Social Work & Services Volunteer in Cusco, Peru
I will be forever grateful to the InterExchange Foundation for providing me with the opportunity to study and work abroad in Cusco, Peru. Receiving the Working Abroad Grant is one of the highlights of my life. The Grant enabled me to travel to Cusco and live out my dream without limitation. Many times people live within limitation, and one of the primary limitations is money. People feel that they cannot achieve a goal or even adventure to try because they do not have enough money or some other material resource. Receiving the Grant showed me that if I have a desire to do something and I stay focused and keep compassion in my heart and actions, phenomenal things are possible.
When I first got to Cusco it felt surreal. I recall getting off the plane in the airport, and going to get my baggage. As I stood at the small baggage claim, sounded by large windows with an amazing view of the Andes Mountains I noticed a mask on the wall. The mask was a replica of an Ancient Incan mask that I had seen two weeks prior to my trip when I visited a museum in St. Louis. They had an exhibit on ancient Peruvian civilization. Upon seeing the mask in the airport I knew that my past and present were at the convex of my future and it was going to be bright. I also knew that it was my destiny to be in Peru, and that my past, present, and future were all headed in the right direction.
My host family was Sra.Gloria, and Sr.Willy. As time went on I changed their names to Mama Gloria, and Papa Willy. I know a host family is supposed to take care of you, and help you, but Mama Gloria and Papa Willy not only took care of me and helped me; they loved me. I felt like I was really their son. Mama Gloria use to call me “hijo” which means son. Living with a host family was a great way to help me get adjusted. My family provided me with vital information that aided me in my daily travel and interaction. If I ever had a question or uncertainty I could always turn to Mama Gloria and Papa Willy for guidance. I was very fortunate.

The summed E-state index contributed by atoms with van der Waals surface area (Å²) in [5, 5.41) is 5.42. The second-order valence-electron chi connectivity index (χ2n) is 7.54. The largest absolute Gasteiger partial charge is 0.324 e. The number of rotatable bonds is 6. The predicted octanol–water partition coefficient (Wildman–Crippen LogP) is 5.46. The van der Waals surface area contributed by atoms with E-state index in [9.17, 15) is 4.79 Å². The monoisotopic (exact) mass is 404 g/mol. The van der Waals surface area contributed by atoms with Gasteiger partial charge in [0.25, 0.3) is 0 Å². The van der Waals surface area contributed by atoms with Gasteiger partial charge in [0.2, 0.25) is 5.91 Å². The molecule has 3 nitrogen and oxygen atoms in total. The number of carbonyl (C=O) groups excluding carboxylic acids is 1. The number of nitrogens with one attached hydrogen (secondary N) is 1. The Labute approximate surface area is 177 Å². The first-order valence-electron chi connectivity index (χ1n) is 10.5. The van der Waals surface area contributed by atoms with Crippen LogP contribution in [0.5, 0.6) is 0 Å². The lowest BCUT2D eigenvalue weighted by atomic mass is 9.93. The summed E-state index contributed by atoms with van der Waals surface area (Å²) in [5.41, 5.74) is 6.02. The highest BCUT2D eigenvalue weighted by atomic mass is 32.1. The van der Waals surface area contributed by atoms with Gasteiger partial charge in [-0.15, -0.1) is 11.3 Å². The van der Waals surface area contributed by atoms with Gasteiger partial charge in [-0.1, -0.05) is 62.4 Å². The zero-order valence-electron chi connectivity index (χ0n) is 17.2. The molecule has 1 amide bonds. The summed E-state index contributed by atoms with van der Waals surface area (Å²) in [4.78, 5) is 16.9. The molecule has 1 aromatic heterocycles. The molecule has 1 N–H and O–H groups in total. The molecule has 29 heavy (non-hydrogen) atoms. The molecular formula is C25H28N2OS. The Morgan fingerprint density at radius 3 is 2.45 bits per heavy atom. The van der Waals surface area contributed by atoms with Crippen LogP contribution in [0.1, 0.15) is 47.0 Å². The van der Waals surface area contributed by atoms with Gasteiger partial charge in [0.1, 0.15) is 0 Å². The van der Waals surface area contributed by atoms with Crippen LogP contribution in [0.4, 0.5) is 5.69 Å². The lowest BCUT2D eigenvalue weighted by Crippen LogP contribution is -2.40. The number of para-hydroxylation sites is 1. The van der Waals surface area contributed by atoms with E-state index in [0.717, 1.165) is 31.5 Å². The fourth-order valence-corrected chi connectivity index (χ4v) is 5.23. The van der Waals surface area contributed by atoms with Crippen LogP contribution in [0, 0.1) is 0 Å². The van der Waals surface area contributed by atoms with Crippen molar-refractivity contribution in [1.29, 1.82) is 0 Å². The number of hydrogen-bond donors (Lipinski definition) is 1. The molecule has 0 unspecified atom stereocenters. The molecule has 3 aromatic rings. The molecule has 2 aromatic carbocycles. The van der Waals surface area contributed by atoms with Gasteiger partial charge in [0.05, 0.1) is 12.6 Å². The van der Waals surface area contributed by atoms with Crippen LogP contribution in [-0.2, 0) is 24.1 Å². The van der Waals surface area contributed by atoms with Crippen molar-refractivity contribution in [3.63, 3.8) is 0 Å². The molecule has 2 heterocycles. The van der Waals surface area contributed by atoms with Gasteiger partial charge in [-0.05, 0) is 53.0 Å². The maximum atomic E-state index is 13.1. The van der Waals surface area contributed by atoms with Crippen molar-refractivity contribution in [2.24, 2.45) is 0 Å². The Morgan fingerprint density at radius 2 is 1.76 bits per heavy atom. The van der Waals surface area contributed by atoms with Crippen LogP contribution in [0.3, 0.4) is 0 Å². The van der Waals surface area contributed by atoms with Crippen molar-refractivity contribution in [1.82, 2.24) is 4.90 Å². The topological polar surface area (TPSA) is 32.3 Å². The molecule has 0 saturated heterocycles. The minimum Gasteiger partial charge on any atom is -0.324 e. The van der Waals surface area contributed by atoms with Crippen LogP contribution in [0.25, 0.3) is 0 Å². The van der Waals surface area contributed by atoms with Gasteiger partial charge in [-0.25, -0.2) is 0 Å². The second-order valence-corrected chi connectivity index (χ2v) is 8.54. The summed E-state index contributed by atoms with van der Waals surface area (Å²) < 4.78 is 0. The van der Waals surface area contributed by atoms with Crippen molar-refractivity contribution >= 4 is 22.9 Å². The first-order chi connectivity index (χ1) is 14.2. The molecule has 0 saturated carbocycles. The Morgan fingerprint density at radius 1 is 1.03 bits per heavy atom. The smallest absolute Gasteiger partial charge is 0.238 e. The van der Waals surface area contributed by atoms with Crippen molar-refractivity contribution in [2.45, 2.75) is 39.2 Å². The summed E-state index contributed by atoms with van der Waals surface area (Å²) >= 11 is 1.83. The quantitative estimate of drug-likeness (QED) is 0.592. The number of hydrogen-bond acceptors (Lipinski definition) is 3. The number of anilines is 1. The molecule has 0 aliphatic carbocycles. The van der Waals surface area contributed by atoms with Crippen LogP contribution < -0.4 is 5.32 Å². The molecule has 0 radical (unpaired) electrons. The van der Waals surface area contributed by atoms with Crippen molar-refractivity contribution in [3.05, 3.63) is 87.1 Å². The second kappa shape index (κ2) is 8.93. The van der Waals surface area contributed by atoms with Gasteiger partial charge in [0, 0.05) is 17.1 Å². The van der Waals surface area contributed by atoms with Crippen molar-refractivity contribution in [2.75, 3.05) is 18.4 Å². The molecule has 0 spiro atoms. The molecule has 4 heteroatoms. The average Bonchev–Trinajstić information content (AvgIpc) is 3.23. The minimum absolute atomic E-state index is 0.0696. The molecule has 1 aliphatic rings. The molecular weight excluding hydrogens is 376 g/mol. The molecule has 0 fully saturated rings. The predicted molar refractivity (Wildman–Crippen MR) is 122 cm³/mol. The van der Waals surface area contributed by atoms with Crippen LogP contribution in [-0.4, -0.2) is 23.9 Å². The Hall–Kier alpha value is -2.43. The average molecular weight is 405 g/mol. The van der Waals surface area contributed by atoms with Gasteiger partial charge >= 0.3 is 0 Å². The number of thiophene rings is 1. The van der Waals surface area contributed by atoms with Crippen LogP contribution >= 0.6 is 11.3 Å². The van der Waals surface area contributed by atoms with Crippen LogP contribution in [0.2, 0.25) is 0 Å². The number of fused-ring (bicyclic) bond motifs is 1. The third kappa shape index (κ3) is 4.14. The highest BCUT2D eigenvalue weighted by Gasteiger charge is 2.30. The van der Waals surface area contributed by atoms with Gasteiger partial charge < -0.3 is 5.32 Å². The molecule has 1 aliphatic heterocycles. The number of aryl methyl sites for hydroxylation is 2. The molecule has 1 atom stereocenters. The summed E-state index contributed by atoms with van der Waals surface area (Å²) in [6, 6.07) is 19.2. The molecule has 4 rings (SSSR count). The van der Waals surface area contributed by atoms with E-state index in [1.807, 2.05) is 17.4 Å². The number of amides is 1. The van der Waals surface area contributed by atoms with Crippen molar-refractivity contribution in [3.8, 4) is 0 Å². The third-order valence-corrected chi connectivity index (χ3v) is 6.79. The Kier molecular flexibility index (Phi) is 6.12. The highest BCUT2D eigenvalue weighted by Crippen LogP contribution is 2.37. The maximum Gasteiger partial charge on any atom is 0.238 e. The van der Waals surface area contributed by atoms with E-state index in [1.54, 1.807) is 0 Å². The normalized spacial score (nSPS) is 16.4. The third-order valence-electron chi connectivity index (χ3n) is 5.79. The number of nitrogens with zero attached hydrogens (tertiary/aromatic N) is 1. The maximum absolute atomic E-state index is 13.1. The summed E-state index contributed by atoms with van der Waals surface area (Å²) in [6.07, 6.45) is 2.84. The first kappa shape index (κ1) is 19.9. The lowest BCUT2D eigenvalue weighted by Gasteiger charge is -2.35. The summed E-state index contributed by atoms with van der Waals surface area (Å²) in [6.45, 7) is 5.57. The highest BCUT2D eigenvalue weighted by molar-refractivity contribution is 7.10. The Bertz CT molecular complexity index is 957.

Papa Willy is the Director of the Manicipalidad Del Cusco. The Manicipalidad handles many of the city’s operations, from local business to trash and tourism. On June 24, 2008 there was a festival called Inti Raymi. Inti Raymi is the Festival of the Sun, and is an ancient Incan ritual. The festival takes place every year in June in the ruins of Sacsaywoman. I made an arrangement with Papa Willy that if he would give me a press pass to see the historical event of Inti Raymi I would provide the Municipalidad Del Cusco with photos of the event that they could in turn use for press and promotional use. The festival was amazing. I had the perfect view and was able to align my perspective with a historical experience, and I witnessed some phenomenal things. I gained a deeper understanding and reverence for Peruvian culture and history all the while becoming more and more enchanted with the pulchritude of the Andes region. Again, I was very fortunate.